Six years have passed since the greatest storm the planet of Stritonoly has ever seen, six years since that night of treachery. The Princess Becki has not been idle during that time, learning all she can about her powers and how they could be used against her captives, something that she has been waiting for all this time.
Setting this second volume some time after the first is a smart move as it means that you could read this as a stand alone novel if you really wanted to, although I personally recommend reading Eye of the Storm as you do then get a fuller immersion into the world of Stritonoly.
There is a much bigger focus on the character of Barok in this book (as you can imagine from the title) and we see him struggle with his personal beliefs and desire to be free (and his people) from slavery. There is a greater emphasis placed on descriptive narrative and we learn a lot more about the world in general as the focus moves from the citadel. To offset this additional world-building there is a greater emphasis placed on moving the story forward whenever possible and to me made Barok's Exodus a stronger book.
Princess Becki acts as a counterpoint to the Acidel (the race of diminutive creatures that Barok is a member of) and her 6 years of incarceration don't seem to have done much for her sanity, or her dislike of Barok's people. She spent much of the time creating works of art that help fill the coffers of the Citadel while feeding her festering hatred at the same time.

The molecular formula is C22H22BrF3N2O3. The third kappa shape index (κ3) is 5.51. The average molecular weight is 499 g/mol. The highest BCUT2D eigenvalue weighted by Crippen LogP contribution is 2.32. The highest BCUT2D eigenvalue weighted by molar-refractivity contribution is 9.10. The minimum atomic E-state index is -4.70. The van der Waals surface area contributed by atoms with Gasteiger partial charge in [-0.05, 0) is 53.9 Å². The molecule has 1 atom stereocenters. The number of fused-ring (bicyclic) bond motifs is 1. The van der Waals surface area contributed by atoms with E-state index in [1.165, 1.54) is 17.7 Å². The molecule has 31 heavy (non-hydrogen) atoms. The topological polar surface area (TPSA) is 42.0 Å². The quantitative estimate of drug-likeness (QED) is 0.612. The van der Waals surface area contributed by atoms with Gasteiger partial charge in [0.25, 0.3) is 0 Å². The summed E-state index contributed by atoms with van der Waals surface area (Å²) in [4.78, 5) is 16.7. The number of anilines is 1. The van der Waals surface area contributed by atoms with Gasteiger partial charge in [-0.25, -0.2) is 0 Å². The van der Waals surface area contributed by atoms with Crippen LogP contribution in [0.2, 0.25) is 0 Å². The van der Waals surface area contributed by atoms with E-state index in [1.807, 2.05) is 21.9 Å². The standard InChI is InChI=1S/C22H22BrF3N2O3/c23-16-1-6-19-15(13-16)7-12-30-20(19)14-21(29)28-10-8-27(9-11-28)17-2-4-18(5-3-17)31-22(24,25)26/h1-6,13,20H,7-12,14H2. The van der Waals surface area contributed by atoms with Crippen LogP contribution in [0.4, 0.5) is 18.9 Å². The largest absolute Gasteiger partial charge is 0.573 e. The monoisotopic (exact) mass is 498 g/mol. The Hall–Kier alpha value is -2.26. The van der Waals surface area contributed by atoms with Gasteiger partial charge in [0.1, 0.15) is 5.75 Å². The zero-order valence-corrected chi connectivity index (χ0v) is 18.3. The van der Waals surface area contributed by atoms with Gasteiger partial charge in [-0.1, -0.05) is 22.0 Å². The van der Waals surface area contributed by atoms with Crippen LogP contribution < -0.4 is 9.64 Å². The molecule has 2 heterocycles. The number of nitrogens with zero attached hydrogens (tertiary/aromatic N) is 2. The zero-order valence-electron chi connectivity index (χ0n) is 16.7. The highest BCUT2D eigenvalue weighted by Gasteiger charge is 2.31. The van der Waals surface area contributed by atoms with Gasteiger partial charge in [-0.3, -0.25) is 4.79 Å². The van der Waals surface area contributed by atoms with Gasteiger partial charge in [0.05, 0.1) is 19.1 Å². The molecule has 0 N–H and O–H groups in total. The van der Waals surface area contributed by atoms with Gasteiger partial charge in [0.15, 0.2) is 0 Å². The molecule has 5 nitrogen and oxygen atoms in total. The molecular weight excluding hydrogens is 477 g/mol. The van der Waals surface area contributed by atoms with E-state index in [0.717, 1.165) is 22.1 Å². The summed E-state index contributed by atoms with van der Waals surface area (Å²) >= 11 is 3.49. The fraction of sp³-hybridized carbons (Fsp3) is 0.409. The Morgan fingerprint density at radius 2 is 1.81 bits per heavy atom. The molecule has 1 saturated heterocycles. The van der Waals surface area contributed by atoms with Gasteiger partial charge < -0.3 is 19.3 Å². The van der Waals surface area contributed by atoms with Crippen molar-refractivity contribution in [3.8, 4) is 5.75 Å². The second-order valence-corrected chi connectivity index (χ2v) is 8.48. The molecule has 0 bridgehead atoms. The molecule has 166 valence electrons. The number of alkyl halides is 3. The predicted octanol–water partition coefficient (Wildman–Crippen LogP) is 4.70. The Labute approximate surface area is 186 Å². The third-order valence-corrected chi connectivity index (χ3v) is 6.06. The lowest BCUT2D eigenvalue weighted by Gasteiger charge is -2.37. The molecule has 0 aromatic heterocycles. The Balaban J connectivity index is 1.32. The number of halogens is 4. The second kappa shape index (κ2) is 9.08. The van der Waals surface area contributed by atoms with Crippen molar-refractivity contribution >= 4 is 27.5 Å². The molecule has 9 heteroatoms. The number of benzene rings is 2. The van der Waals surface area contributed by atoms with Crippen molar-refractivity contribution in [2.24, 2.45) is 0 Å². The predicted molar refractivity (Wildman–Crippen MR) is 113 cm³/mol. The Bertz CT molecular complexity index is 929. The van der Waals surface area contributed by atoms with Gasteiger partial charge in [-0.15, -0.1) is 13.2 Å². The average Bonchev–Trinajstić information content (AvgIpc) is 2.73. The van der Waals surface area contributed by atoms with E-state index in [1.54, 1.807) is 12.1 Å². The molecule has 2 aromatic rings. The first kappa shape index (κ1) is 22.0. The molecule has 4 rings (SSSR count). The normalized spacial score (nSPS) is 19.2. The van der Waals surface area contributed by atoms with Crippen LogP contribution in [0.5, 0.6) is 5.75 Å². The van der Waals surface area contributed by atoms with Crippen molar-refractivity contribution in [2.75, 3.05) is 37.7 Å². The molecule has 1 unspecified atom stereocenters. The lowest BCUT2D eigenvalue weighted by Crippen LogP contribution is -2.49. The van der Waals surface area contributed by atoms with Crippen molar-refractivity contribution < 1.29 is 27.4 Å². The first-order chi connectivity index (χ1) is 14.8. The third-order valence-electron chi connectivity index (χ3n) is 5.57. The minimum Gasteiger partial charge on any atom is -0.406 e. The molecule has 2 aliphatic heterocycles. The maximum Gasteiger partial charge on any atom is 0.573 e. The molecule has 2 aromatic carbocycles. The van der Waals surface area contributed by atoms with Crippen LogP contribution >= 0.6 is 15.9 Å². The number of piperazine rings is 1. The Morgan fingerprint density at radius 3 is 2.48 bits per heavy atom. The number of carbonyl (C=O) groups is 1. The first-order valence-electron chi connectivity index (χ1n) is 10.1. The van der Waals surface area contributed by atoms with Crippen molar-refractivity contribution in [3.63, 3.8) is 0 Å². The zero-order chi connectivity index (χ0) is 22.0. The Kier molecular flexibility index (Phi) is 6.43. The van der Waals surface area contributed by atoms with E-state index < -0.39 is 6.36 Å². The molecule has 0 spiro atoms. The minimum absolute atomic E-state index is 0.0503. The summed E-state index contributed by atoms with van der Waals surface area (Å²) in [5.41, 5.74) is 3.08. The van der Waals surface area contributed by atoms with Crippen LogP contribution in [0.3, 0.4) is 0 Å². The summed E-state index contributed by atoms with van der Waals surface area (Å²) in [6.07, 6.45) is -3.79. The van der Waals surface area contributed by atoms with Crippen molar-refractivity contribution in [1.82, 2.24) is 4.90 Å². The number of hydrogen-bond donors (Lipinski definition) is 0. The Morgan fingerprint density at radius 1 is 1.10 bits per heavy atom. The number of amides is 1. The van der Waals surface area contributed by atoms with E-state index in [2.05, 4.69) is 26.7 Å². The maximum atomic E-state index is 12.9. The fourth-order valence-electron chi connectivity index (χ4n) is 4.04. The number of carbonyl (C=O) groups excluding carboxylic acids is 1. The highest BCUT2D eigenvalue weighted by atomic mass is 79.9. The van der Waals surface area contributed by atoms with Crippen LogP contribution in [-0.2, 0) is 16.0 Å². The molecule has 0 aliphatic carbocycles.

There a number interesting twists to the plot and the story itself is fairly imaginative however there are still issues with the characterisation which stands out as a weak point in the novel. The over-riding sense of fantasy is also still prevalent and this is a fantasy novel rather than a science fiction one (in a similar way that Star Wars is indeed fantasy). The ending is much more open ended than the previous book and there are clear signs of things being set up for a bigger story arc in the next instalment.
I found myself warming to this novel much more easily than it's predecessor, the use of the Acidel race is more effective and creates a unique style, while a confident voice also emerges from the prose, recommended.
Written on Wednesday 31st August 2011 by Antony Jones.
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